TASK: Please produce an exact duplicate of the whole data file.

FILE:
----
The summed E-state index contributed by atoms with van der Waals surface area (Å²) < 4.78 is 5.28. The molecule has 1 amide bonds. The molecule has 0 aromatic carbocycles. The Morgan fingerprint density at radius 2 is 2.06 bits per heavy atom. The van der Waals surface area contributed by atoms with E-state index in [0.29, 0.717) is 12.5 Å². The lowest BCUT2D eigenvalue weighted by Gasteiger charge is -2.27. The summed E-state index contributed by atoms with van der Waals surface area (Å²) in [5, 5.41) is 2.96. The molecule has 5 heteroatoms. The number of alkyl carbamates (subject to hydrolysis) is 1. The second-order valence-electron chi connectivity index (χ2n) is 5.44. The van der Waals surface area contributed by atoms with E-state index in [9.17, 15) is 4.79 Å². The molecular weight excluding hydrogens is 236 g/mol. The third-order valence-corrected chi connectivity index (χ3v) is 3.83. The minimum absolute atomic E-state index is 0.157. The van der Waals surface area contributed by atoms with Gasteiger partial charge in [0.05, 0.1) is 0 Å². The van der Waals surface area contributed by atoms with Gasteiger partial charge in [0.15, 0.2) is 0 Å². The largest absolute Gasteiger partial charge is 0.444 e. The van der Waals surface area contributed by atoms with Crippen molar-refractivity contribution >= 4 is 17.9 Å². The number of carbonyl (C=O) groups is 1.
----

The summed E-state index contributed by atoms with van der Waals surface area (Å²) < 4.78 is 5.28. The molecule has 1 amide bonds. The molecule has 0 aromatic carbocycles. The Morgan fingerprint density at radius 2 is 2.06 bits per heavy atom. The van der Waals surface area contributed by atoms with E-state index in [0.29, 0.717) is 12.5 Å². The lowest BCUT2D eigenvalue weighted by Gasteiger charge is -2.27. The summed E-state index contributed by atoms with van der Waals surface area (Å²) in [5, 5.41) is 2.96. The molecule has 5 heteroatoms. The number of alkyl carbamates (subject to hydrolysis) is 1. The second-order valence-electron chi connectivity index (χ2n) is 5.44. The van der Waals surface area contributed by atoms with E-state index in [9.17, 15) is 4.79 Å². The molecular weight excluding hydrogens is 236 g/mol. The third-order valence-corrected chi connectivity index (χ3v) is 3.83. The minimum absolute atomic E-state index is 0.157. The van der Waals surface area contributed by atoms with Gasteiger partial charge in [0.05, 0.1) is 0 Å². The van der Waals surface area contributed by atoms with Gasteiger partial charge in [0.15, 0.2) is 0 Å². The largest absolute Gasteiger partial charge is 0.444 e. The van der Waals surface area contributed by atoms with Crippen molar-refractivity contribution >= 4 is 17.9 Å². The number of carbonyl (C=O) groups is 1.